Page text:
What in the world was this character’s obsession with beauty? If I had to read about one more beautiful, perfect Grisha and how Alina couldn’t possibly be a true Grisha because she was not pretty, I would have done something drastic. I thought things were really muddied in this arena, quite frankly: it is as though Alina aligns beauty with power and to my mind this is only reinforced by the fact that the more powerful she became, the more beautifully perfect she looked. It does not help that the vast majority of characters seemed very similar with their beautiful, perfect white skins. I was not comfortable with the extreme emphasis on beauty and perfection allocated to the characters.
The most frustrating thing is the fact that Shadow and Bone is not entirely without its great moments. As I said, the beginning showed a lot of promise, I actually thought the romance was quite sweet and there were kick-ass fighting moments that were cool but ultimately I was left underwhelmed by the whole thing.
I don’t really have a lot more to say about this one, I am afraid. It completely failed to leave a lasting impression, two days after finishing it and I can barely remember the details of the story.
Conversely, I actually quite enjoyed Shadow and Bone – even though I will agree with Ana on all counts. This is a very familiar story that employs very familiar tropes, including an orphan that is Powerful and Unique Beyond Compare, who Rises Above and Saves the World (well…sort of, as more danger is to come in the next two books). Alina’s tale is a variation on a story that has been told many times before in the fantasy canon – and yet for all of that, I found myself liking this heroine (for all of her insecurities), the romance, the world, and the central conflict of the book.
Alina Starkova (assuming it should be Starkova and not Starkov? I had an ARC so maybe this was changed?) is perhaps not your typical heroine, and certainly not the heroine that I usually prefer. For one thing, she’s insecure as all-get-out – because she has been sickly her whole life, scrawny, and plain, she is incredibly sensitive to the appearance of others, especially the beauty of others. This insecurity plays a large part of her narrative and her thought processes, so with this in mind, it makes sense that she is so ridiculously aware of the beauty of others. I am not a huge fan of novels where EVERYONE is beautiful and people wear beautiful clothes, and much time is spent on said beautiful people getting dressed in said beautiful clothes. And to be fair, there is some of that here in Smoke and Bone when Alina gets to the Little Palace and is ingratiated in Grisha life. But again, I feel like this all stems from her own very deep-seeded insecurities and issues.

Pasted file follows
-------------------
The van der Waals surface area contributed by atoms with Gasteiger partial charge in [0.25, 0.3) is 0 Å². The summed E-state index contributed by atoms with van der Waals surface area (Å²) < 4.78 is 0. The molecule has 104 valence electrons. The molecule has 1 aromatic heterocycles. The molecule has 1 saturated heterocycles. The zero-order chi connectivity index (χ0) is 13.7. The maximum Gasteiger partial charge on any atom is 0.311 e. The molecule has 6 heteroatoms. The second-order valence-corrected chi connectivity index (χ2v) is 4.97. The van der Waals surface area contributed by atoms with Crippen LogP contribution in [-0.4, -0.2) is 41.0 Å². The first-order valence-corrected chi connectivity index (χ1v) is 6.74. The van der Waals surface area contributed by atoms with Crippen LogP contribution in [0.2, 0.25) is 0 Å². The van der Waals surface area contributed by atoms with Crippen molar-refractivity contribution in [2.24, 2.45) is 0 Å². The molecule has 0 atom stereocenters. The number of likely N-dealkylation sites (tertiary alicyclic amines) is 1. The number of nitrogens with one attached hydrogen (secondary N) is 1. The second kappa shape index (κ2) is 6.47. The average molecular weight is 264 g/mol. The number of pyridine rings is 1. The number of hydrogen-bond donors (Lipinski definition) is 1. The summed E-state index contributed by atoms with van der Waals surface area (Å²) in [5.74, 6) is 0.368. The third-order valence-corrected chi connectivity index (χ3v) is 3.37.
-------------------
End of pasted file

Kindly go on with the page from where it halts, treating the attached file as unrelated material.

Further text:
I also love the unrequited love that Alina feels for her best friend and fellow orphan, Mal – who has grown up to become a charming, handsome, successful tracker that remains Alina’s best friend (but who will never see her as anything other than a friend, or so Alina fears). Theirs is a deep bond, and I love that we see them both as children and adults, and how they change as their circumstances change, but ultimately that bond remains. On the other character front, I love the character of the Darkling (silly name aside – though to Ana’s point about him not having a name, I think this is because he is so ancient and has gone through many names). Is he conflicted or truly evil? Does his plan have any merit, or is he a cartoonish villain bent on everyone serving his will? I think there’s more to the Darkling than we know, and I’m very excited to see what happens in the next two books.